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The other me


L. D. Childers Columnist

  Long ago I worked in a big ugly building in a land far, far away from my home. My daily commute required an automobile and huge quantities of gasoline. The fun to be had every day in that big ugly building more than justified the time-consuming and sometimes downright unpleasant journey to and from the far away land.

  Truthfully, most of those work days in the big ugly building in the far away land were about as exciting as watching the price of gas go up from one week to the next. As with many jobs, I saw pretty much the same faces every dayósome nice faces attached to nice peopleósome creepy faces attached to creepy people. But one day, many years ago in the big ugly building, I caught a glimpse of what I thought was an unusual face.

  I was standing alone, in the back of an elevator, on my way down to the lobby to go out to lunch. The elevator stopped on a floor before the lobby, the doors opened and a familiar-looking young man walked into the elevator. The guy looked familiar because he looked almost exactly like a somewhat younger me. Poor fellow.

  We only made eye contact for about half a second. I donít know whether or not he noticed the similarity. When the elevator doors opened again, he walked out through the lobby ahead of me (the older me was a slow walker), and I never saw him again. I half-expected to see Rod Serling standing near the elevator, holding a cigarette and speaking to no one in particular about how this special elevator had just opened up into a certain zone.

  I didnít freak out or anythingóI had my doubts the guy was actually me. For one thing, I rarely was able to walk through that lobby and out the door without tripping on the mat, or bumping into the door jamb and/or the door itself, and/or one or more persons entering or exiting the building. The guy was just a little too graceful to be me.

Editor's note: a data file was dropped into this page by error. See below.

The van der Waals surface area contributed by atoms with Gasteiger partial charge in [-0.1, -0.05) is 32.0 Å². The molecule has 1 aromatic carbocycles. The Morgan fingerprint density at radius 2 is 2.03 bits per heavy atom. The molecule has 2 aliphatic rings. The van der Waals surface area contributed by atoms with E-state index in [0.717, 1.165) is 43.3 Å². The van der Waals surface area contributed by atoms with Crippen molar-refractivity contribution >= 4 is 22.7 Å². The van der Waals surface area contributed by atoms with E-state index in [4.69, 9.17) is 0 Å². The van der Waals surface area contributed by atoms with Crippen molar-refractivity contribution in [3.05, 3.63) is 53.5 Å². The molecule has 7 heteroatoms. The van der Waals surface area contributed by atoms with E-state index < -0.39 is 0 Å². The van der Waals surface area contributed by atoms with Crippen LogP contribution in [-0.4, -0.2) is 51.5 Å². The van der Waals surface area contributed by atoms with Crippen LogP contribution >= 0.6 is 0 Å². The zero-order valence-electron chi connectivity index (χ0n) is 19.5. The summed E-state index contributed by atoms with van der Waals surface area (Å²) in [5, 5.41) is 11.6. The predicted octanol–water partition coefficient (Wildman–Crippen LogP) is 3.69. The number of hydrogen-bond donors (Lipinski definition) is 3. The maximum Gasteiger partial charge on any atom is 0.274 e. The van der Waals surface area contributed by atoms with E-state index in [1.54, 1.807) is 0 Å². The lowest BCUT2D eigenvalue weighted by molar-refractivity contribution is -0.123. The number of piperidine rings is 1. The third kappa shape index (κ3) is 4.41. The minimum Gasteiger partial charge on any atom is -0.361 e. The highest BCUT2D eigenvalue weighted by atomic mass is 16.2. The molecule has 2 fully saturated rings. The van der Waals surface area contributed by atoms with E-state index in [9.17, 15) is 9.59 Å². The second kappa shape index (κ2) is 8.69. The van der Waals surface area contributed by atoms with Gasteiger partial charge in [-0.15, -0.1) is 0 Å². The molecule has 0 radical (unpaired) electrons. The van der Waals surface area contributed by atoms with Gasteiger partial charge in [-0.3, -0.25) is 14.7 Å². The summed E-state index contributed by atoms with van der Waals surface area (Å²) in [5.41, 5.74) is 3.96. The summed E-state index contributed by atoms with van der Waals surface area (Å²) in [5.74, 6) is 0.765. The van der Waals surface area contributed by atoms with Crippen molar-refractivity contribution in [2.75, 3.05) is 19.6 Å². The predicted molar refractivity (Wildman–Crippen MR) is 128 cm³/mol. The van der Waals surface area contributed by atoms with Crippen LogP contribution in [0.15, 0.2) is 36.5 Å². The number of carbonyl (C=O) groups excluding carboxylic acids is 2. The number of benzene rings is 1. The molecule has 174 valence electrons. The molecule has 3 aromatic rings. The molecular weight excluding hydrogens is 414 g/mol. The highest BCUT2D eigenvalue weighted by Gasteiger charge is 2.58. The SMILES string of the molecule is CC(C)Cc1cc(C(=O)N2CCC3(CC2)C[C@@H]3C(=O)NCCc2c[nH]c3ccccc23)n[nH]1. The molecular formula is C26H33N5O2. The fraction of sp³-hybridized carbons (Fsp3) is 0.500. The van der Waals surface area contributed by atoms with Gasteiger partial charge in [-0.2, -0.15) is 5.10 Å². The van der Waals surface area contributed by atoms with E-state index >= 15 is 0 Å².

He looked an awful lot like me, but maybe seven or eight years younger. Now, the average person might say itís possible the guy really was the younger me, in some sort of time warp, maybe going to lunch in the past. The brevity of eye contact might be an indication that both of us were really me. Iím generally not an outgoing person with strangers, perhaps especially when they look like me. And it stands to reason the other me would likewise not be the type to strike up a conversation with himself on an elevator.

  Still, if a younger me were to go out to lunch in a time warp there in the building where he and I worked, he almost surely would have tripped over something or bumped into someone. Thatís what makes the younger me/time warp theory unlikely. I do sometimes wonder if, seven or eight years later, that guy saw a younger him get on that very same elevator. I donít wonder it very often, but sometimes I do. Sometimes when Iím having a really boring day, and canít think of anything better to wonder about, I wonder about that.

  I guess my strange but true story isnít compelling enough to make a great Twilight Zone episode. Maybe no one besides me would be at all interested in the whole thing, but thatís never stopped me from writing a column before.


  L. D. Childers lives in Henry County. At least one of him does.




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